Here come the Suzutas!

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As buying trends in the South African market usher the once-hallowed Corolla nameplate into obscurity, Toyota has adopted badge-engineering to bolster its car line-up.

Mike-Fourie-Here-come-the-SuzutasAh, the Eighties. Many of us get nostalgic about the decade’s sincere gaudiness – largely by virtue of utilising the time machine that is YouTube – even if, from a political point of view, it was a dark era in our beloved Republic’s history. It was all of 40 years ago, yet so many of our motoring community’s brand allegiances stem from what transpired in those days.

Do you recall that Toyota adopted the “Everything keeps going right” slogan and sold many thousands of the Corolla compact sedan (and its Conquest hatchback variant) to become the country’s leading vehicle manufacturer? Ford, in turn, greatly reduced its role in South Africa due to international sanctions and slipped back. It produced cars under the Samcor banner but fell into the habit of slapping Ford and Mazda badges on cars interchangeably.

VW, meanwhile, moved into second place during that period and, when the subcompact hatchback boom began with the arrival of the Polo in the late Nineties (while Toyota was soldiering on with its legacy Corolla variants), the Uitenhage-based firm laid the foundation to end up where it is today at the pinnacle of the passenger-vehicle market courtesy of the Vivo and the Polo.

Indeed, the brands that rose to prominence in the Eighties still rule the roost despite a proliferation in the number of carmakers represented in the local market. VW heads the car segment and Toyota dominates the bakkie and SUV market. Don’t think for a moment the latter’s happy with the state of affairs, though.

Make no mistake, Toyota has done its damndest to make inroads into its rival’s lead but finding the right product line-up to achieve that has proven tricky. The Yaris, which arrived here in second-generation guise in the mid Noughties, was a nifty package but subsequent versions were much less adorable.

Moreover, the Corolla – the bestselling car in the history of the automobile – is not only pricey these days, but out of step with purchasing trends. Sales figures indicate consumers favour compact crossovers. The year 2020 was a proverbial dumpster fire, of that there is no doubt, but Toyota sold fewer than 1 500 Corollas (four- and five-door versions), a veritable disaster.

Granted, the Corolla Quest sells well on the basis of its good value and fleet potential, as do Toyota’s minibuses, but the brand is left exposed by its lack of small SUVs (other than the boutique C-HR and the bargain-bin Rush) to slot in below the RAV4.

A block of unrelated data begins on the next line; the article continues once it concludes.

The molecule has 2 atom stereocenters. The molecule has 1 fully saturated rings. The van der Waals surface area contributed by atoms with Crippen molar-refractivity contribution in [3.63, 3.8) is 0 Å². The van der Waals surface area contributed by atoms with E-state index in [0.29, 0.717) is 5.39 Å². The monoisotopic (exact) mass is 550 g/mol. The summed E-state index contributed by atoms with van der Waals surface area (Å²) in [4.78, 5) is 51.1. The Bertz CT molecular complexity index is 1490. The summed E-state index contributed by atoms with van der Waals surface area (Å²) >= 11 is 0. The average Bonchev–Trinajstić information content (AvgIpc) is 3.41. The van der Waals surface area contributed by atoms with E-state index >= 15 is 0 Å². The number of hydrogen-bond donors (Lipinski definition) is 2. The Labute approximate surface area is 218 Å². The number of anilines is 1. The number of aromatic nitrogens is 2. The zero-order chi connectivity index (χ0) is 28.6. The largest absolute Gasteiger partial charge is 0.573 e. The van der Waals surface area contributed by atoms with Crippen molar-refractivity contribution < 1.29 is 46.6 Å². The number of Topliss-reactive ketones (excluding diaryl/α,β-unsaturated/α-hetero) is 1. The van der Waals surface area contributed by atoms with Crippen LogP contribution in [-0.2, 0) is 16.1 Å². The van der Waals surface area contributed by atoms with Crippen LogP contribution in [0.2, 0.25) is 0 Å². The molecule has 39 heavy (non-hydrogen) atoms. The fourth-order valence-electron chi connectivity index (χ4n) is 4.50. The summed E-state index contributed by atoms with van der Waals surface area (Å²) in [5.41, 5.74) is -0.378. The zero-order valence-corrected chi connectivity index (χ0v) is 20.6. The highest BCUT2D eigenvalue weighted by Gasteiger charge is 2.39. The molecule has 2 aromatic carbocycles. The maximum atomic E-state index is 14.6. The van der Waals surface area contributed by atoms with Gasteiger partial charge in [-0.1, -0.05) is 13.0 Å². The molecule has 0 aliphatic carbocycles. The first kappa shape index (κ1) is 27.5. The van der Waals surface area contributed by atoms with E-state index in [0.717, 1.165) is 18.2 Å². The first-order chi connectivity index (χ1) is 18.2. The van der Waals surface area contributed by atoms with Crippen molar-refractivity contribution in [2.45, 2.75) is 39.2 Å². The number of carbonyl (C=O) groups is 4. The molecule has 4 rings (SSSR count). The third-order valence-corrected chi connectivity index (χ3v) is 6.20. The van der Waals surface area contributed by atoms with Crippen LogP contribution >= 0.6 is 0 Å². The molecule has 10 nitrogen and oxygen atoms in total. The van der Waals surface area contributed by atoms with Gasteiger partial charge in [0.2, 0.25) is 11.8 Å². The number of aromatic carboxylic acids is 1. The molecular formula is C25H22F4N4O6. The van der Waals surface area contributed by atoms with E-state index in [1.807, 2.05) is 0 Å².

Fortunately, the brand recently rid itself of the long-serving Etios budget hatchback. It had been the first Indian-made Toyota to be sold in SA but it didn’t exactly exude all-round quality. However, its successor, the Starlet, does. The product of an agreement between TMC and Suzuki (secured in 2019), the newcomer is simply a rebadged Suzuki Baleno, which has been on sale since 2016…

The Baleno is awkward because it straddles sub- and compact segments; it never sold in great numbers. However, in the few months the Starlet was on sale in 2020, Toyota sold six times as many units as Suzuki did of the Baleno … in the entire year.

That’s the power of Toyota’s reputation and extensive dealer network; it has the ability to turn an underperforming product into a sure-fire winner. The Baleno, was one of the best-kept secrets in the new vehicle market. Now, Suzuki may just as well discontinue it because a freshly badged Suzuta is gobbling up its customers. And there’s more pain on the way for the Japanese marque; by the time you read this, Suzuki will have introduced the Vitara Brezza and its Toyota equivalent – the Urban Cruiser – will have reached the market, too.

Will these developments make VW fear its market advantage is under threat? Perhaps not yet but Toyota has already gained an admirable subcompact and soon it will offer a conventional compact crossover. Everything is more likely to “go right” if you have a choice of rival products to commandeer.

About Mike Fourie

Mike has been a motoring editor for 20 years. He is a three-time World Car of the Year jury member and lives in Sydney, Australia, with his partner Jacques and their cat, Kerneels.